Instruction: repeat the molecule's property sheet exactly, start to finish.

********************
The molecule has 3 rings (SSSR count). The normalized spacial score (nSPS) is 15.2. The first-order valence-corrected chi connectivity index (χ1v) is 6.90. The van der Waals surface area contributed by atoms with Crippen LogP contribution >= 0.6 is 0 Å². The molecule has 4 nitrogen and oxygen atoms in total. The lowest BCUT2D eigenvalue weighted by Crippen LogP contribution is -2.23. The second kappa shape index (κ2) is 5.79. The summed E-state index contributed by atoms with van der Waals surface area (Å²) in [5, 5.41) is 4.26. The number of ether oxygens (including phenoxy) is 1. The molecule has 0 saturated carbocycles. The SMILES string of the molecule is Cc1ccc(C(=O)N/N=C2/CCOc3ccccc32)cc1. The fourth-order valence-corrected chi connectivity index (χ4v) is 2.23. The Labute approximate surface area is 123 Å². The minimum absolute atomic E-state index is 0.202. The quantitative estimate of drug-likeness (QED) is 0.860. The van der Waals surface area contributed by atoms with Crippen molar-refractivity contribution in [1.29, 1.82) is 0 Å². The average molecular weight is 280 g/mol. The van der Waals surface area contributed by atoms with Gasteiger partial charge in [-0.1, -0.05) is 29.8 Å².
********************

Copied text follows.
The molecule has 3 rings (SSSR count). The normalized spacial score (nSPS) is 15.2. The first-order valence-corrected chi connectivity index (χ1v) is 6.90. The van der Waals surface area contributed by atoms with Crippen LogP contribution >= 0.6 is 0 Å². The molecule has 4 nitrogen and oxygen atoms in total. The lowest BCUT2D eigenvalue weighted by Crippen LogP contribution is -2.23. The second kappa shape index (κ2) is 5.79. The summed E-state index contributed by atoms with van der Waals surface area (Å²) in [5, 5.41) is 4.26. The number of ether oxygens (including phenoxy) is 1. The molecule has 0 saturated carbocycles. The SMILES string of the molecule is Cc1ccc(C(=O)N/N=C2/CCOc3ccccc32)cc1. The fourth-order valence-corrected chi connectivity index (χ4v) is 2.23. The Labute approximate surface area is 123 Å². The minimum absolute atomic E-state index is 0.202. The quantitative estimate of drug-likeness (QED) is 0.860. The van der Waals surface area contributed by atoms with Crippen molar-refractivity contribution in [1.29, 1.82) is 0 Å². The average molecular weight is 280 g/mol. The van der Waals surface area contributed by atoms with Gasteiger partial charge in [-0.1, -0.05) is 29.8 Å².